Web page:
If you are ever planning to engage in high altitude sports or are planning a mountain trek in the near future, you will want to take along with you some tips for dealing with altitude sickness. Altitude sickness is a fairly common condition that occurs when an individual encounters air that contains insufficient oxygen content for his or her respiration needs. Altitude sickness in its milder forms can and does affect up to 20 percent of all mountain visitors in the United States and, in particular, those who come from lower altitude or sea level areas. Learn tips for dealing with altitude sickness that can stand you in good stead if you have a mountain trip planned for your future.
Altitude sickness occurs when a person who is unused to higher altitudes ascends to a point where the oxygen is not sufficient for their intake needs. Also called "acute mountain sickness", altitude sickness is often quite mild, but it can also become dangerously severe if unnoticed and untended to. Symptoms can start out as a simple headache, a feeling of being sick to your stomach or queasy, not feeling hungry even when you should be, feeling extremely enervated to the point where you don't even feel like you have the energy to get up, shortness of breath, nausea, vomiting, dizziness, and other symptoms.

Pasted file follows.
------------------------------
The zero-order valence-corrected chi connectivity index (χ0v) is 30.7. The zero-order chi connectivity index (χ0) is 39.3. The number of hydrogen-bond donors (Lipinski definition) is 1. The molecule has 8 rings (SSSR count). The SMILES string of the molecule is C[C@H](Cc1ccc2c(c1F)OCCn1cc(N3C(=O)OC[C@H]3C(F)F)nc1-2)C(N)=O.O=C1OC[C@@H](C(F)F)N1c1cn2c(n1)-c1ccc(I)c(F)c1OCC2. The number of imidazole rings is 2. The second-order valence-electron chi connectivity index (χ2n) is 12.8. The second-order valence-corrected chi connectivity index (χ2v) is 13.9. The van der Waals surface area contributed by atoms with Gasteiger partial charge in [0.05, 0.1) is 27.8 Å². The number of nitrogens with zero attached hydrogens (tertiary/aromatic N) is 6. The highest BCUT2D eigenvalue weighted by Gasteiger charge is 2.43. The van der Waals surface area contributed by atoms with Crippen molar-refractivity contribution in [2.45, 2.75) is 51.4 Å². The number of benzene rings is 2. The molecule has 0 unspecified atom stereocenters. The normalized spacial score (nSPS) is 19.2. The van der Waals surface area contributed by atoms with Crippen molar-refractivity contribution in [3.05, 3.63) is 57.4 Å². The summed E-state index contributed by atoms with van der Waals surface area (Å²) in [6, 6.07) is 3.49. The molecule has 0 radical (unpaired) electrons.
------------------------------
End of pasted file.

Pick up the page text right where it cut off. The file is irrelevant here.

If you suspect that you or someone you are traveling with may have altitude sickness, then experts recommend that the first and highest priority action item is to get to a lower altitude where oxygen is more plentiful. If your symptoms are very mild, you may be able to stay at the same altitude for a time and acclimate, and either stay there or climb higher once you feel better. If your symptoms are more severe, experts recommend descending and administering oxygen as you are able to, or exposure to portable hyperbaric chamber to help simulate a lower altitude. You can take over-the-counter medications, like aspirin, for the headache symptoms, and drink plenty of water to stay hydrated. Avoid coffee, tea, alcohol, excess sodium and other dehydrating drinks and foods.
If you know you are susceptible to altitude sickness, you can take a medication called Diamox (Acetazolamide) to help your body acclimate more quickly. You can also take Nifedipine (Procardia) to help you acclimate. If you are able to eat more carbohydrates, this can also help your body acclimate to changes in altitude. Be sure to not get out of breath within the first few days upon your arrival to the high altitude location. This will dehydrate you, which can lead quickly to altitude sickness. When you are planning your trip to a higher altitude area, do not fly into a city that is at a much higher altitude than you are used to, or you may not be able to acclimate. Also be sure that the location where you sleep is lower in altitude than the location you spend the day at. Finally, if you are planning a steep hike or ski trip, try to take the altitude in stages so your body has a better chance to acclimate.